Parish states the reason they hired him was because Pippins had experience in plumbing, electrical and general maintenance. He was getting his journeyman’s license and HVAC certification. He had a good work ethic and got along with all the employees in the department.

Pippins graduated with associate degree in applied science.

“We almost had a party when he graduated and came on. We kept waiting, we would say ‘Alex will be here,’ or ‘only two more weeks and Alex is here’. Yeah, Alex has been a wonderful asset to our department and we really appreciate him,” Parish said.

Parish wasn’t concerned or worried that Pippins had a disability. Being the father of a son with cerebral palsy, he knows that people with disabilities can be an asset to any organization.

“You look at the person. It’s what's inside that counts. That’s why you need to have a process of interviews and get to know someone. It's about hiring the right person for the right job and that's what we do here at MRHC,” Parish said. “We don’t see the person with a disability any different.”

Parish and Pippins’ dedication to the job goes beyond the paycheck.

“We get paid obviously, but there is also some satisfaction that we help people. We’re here to help our community. What greater reward is that, when you make a difference in your community?” Parish said.

Pippins added “When we have a patient room down, I drop what I am doing and we go straight there. I don’t care what I am doing, our main priority is patients. We want them satisfied and comfortable as possible.”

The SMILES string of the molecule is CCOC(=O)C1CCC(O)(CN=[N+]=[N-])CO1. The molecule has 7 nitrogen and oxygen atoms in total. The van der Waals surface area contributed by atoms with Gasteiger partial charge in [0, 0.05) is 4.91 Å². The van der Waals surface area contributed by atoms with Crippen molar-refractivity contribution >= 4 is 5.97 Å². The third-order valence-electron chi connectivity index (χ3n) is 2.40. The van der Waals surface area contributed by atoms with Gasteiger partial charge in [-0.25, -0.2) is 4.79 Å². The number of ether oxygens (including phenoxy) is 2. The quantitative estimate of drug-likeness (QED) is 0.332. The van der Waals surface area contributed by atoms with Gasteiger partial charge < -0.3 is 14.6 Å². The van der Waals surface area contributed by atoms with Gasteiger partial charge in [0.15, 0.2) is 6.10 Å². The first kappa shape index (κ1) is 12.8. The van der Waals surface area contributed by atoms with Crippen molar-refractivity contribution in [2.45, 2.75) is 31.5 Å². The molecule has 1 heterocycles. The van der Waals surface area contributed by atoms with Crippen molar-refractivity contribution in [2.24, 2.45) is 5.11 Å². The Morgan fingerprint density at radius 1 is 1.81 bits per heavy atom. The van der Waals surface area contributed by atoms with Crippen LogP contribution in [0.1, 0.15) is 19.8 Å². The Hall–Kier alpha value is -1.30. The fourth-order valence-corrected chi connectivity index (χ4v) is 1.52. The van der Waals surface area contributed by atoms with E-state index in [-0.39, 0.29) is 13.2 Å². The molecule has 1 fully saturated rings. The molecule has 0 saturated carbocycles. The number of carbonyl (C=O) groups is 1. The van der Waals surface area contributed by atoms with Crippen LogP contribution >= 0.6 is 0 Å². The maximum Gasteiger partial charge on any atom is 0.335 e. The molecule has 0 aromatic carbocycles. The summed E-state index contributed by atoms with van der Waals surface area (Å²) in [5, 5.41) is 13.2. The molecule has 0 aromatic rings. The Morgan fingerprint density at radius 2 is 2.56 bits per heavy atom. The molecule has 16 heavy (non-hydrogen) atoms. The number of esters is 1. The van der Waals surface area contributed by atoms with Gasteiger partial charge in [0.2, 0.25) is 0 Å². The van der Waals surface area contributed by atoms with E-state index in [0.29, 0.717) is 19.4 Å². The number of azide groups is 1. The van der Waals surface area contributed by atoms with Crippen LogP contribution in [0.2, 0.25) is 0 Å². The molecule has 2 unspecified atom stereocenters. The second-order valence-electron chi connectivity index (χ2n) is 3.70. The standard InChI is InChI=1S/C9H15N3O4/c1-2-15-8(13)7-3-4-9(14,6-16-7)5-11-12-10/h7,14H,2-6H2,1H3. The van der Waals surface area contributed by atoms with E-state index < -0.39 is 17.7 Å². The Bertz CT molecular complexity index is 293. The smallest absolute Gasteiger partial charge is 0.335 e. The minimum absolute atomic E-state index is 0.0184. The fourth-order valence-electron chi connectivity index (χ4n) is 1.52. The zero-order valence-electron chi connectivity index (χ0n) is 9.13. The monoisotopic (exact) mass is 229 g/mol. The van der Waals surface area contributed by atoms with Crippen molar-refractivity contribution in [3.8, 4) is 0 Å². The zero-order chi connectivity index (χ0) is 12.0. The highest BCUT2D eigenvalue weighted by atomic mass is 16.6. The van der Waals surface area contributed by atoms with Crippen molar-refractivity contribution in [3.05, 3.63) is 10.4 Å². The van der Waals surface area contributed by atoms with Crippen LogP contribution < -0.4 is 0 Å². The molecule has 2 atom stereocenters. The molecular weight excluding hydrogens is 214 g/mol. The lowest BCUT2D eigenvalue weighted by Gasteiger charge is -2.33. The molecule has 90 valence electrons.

Pippins' job with MRHC has also affected his private life.

“The job has helped me to be with my mother, my son and that brings me closer to a family life. I see in my future being here, retiring. I dedicate myself to the job I take. I don't jump, jump, jump. I plant my roots and I stay,” Pippins said.

“This job has also allowed me to cut back on working on the side or working late hours. I'm able to go home and actually sit down and watch a movie with my son,” Pippins said. “I'm able to take him to movies.

“On Father’s Day, we were able to ride down to the dam and I was able to spend time with him. I told him after I got out of school that I would belong more to him.”

Pippins also wants to give back and help others with the skills and experience he has acquired through DRS and his job with MRHC.

“I'm building a house right now. I got approved for Habitat for Humanity. I installed the air conditioner. I framed it. I did everything. When I get my contractors license, I plan to give back to Habitat for Humanity and install air conditioners for them as a volunteer.”

Pippins refuses to let his diabetes hinder him or get in the way of what he wants. He’s experienced in overcoming disability issues.

“I got my hand crushed. I had seven surgeries over four years. They said I'd never be able to use my right arm. Most people don't even know I'm missing a finger because I do not let hinder me. I tell people the only thing that can hinder me is myself.”

Pippins moved his mom, Deloris Hardin, in with him from Florida and he’s raising his 11-year-old-son, Payton. It’s also these responsibilities that push him and make him determined to succeed.

He wants people who have disabilities and are afraid that no one will hire them to know that not true.